Japanese Gardens

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If you enjoy the beauty of nature and wish to experience high-quality artistic expressions of its presence in your daily life, a Japanese garden may be just right for you!

 Kyoto Gosho - bridge 1Learning from the best–At the heart of Hanselman Landscape’s mission is the desire to learn from the best garden builders in the world. According to Doug Roth, publisher of a Japanese garden journal (Sukiya Living), every culture is highly successful in at least one area, and “the Japanese are very, very good at landscape gardening.” In fact, Japanese garden tradition has been under development for more than 1,000 years, and is far more refined than most people comprehend. As defined by Roth, Japanese gardens are high-quality living environments that reflect the beauty of the natural world and respond to basic human needs.The careful thought, high-quality workmanship, and integration of nature’s beauty with daily life that characterize Japanese gardening culture also guide the vision and standards of Hanselman Landscape. For this reason, each company team member is continually trained in traditional Japanese gardening methods. This training is applied to every aspect of gardening, from design to maintenance. Regardless of the style of garden being developed, many Japanese garden techniques have universal application, resulting in high-quality, enduring gardens that delight and refresh.

— at Kyoto Gosho, Kyoto, Japan.

japanese-pic1Japanese gardens exude grace and beauty–From the choice of plant material to the placement of rocks and pathways, Japanese gardens are designed to provide rest for the soul and the eyes by eliminating loud, competing elements and incorporating components that flow together naturally and harmoniously.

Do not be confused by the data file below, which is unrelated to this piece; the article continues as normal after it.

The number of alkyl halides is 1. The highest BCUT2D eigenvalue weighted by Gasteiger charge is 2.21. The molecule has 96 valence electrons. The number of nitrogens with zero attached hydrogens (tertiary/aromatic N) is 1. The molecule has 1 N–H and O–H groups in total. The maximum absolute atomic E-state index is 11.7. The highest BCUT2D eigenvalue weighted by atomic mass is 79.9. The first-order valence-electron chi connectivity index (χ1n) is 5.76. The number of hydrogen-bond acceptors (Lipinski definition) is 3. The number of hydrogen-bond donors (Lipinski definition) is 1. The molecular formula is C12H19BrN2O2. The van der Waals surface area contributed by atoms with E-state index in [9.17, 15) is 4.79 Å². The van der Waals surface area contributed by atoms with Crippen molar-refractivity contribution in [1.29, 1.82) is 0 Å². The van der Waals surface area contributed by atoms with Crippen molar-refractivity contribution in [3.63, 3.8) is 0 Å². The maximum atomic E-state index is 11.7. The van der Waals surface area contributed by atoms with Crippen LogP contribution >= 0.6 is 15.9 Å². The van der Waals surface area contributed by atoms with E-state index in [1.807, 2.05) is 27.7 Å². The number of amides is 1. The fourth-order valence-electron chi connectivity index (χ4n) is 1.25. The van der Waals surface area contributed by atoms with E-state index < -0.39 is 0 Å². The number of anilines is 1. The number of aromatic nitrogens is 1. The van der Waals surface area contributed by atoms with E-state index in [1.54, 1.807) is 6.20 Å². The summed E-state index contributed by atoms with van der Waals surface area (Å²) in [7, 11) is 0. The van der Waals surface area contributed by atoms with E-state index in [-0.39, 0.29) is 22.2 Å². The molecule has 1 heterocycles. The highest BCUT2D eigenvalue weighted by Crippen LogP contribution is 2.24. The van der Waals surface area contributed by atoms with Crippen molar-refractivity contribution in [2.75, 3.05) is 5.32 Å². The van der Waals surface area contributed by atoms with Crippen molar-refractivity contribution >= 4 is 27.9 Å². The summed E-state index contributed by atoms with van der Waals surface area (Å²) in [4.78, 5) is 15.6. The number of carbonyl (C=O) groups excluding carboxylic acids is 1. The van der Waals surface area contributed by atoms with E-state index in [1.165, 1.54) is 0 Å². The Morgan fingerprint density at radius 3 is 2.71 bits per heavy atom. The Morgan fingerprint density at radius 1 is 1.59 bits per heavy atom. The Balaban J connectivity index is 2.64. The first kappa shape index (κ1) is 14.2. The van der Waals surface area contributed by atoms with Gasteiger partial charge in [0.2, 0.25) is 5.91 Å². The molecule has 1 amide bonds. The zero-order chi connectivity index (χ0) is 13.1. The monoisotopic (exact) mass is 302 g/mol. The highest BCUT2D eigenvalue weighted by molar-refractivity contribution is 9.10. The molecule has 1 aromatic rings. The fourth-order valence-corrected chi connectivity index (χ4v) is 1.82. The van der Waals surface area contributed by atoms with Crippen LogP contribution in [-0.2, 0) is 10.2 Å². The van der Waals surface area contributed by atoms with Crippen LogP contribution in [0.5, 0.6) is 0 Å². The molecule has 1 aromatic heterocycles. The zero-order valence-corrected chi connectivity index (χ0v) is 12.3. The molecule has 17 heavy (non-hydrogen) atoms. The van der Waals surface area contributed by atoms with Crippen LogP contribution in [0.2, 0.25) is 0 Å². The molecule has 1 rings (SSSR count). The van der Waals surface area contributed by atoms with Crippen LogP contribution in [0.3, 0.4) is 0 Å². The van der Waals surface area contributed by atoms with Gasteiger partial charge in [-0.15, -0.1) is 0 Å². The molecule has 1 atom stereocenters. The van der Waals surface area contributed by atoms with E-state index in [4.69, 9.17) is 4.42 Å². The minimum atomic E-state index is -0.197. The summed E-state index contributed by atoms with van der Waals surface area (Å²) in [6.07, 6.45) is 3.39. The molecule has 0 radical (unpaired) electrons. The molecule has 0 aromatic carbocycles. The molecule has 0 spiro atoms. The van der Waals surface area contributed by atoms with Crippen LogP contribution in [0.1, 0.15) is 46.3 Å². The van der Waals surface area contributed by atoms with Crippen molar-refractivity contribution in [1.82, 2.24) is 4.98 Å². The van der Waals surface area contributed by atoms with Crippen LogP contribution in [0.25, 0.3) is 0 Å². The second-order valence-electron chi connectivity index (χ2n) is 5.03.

Japanese gardens are inspired by nature but are not intended to be actual copies of nature–Instead, the elements and techniques used in a Japanese garden are designed to express “an idealized nature that is carefully crafted to meet human needs”, according to the Sukiya Living magazine, a journal that promotes the interaction between a home and the outdoor space around the home.

 

Historic Japanese House - Villanova - fall

Courtyard garden - Bryn Mawr 2

Japanese gardens provide unique perspectives–For example, using the “window as canvas” idea, many Japanese gardens exist primarily to present beautiful views and landscape ‘artwork’ for those in the house looking out, rather than for those driving by on the street. Instead of a 2-D painting on the wall, this popular type of Japanese garden is a 3-D scene that is ‘painted’ outside using mediums such as rocks and plants; windows provide the framing while family and guests enjoy the tranquil view.

 

 

 

 

 

If these values resonate with you, Contact Us to see how we may incorporate them into your garden views!


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